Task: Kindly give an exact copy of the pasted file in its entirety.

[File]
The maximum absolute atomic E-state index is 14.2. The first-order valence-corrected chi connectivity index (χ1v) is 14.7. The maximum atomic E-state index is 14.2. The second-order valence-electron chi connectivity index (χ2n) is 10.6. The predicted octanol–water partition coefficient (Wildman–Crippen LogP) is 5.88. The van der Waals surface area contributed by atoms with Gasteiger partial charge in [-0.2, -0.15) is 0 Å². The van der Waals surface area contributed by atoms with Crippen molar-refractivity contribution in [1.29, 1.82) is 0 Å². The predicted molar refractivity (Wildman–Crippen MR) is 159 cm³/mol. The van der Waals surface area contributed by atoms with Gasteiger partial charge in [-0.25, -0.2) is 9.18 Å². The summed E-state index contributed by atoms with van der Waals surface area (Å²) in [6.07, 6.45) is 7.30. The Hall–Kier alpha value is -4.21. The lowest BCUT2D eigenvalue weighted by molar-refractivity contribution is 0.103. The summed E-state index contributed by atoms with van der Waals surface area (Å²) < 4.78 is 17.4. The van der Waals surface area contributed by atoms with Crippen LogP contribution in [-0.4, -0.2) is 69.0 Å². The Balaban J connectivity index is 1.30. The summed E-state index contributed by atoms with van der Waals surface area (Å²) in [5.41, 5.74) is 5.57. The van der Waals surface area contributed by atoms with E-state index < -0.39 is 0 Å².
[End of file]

The maximum absolute atomic E-state index is 14.2. The first-order valence-corrected chi connectivity index (χ1v) is 14.7. The maximum atomic E-state index is 14.2. The second-order valence-electron chi connectivity index (χ2n) is 10.6. The predicted octanol–water partition coefficient (Wildman–Crippen LogP) is 5.88. The van der Waals surface area contributed by atoms with Gasteiger partial charge in [-0.2, -0.15) is 0 Å². The van der Waals surface area contributed by atoms with Crippen molar-refractivity contribution in [1.29, 1.82) is 0 Å². The predicted molar refractivity (Wildman–Crippen MR) is 159 cm³/mol. The van der Waals surface area contributed by atoms with Gasteiger partial charge in [-0.25, -0.2) is 9.18 Å². The summed E-state index contributed by atoms with van der Waals surface area (Å²) in [6.07, 6.45) is 7.30. The Hall–Kier alpha value is -4.21. The lowest BCUT2D eigenvalue weighted by molar-refractivity contribution is 0.103. The summed E-state index contributed by atoms with van der Waals surface area (Å²) < 4.78 is 17.4. The van der Waals surface area contributed by atoms with Crippen LogP contribution in [-0.4, -0.2) is 69.0 Å². The Balaban J connectivity index is 1.30. The summed E-state index contributed by atoms with van der Waals surface area (Å²) in [5.41, 5.74) is 5.57. The van der Waals surface area contributed by atoms with E-state index < -0.39 is 0 Å².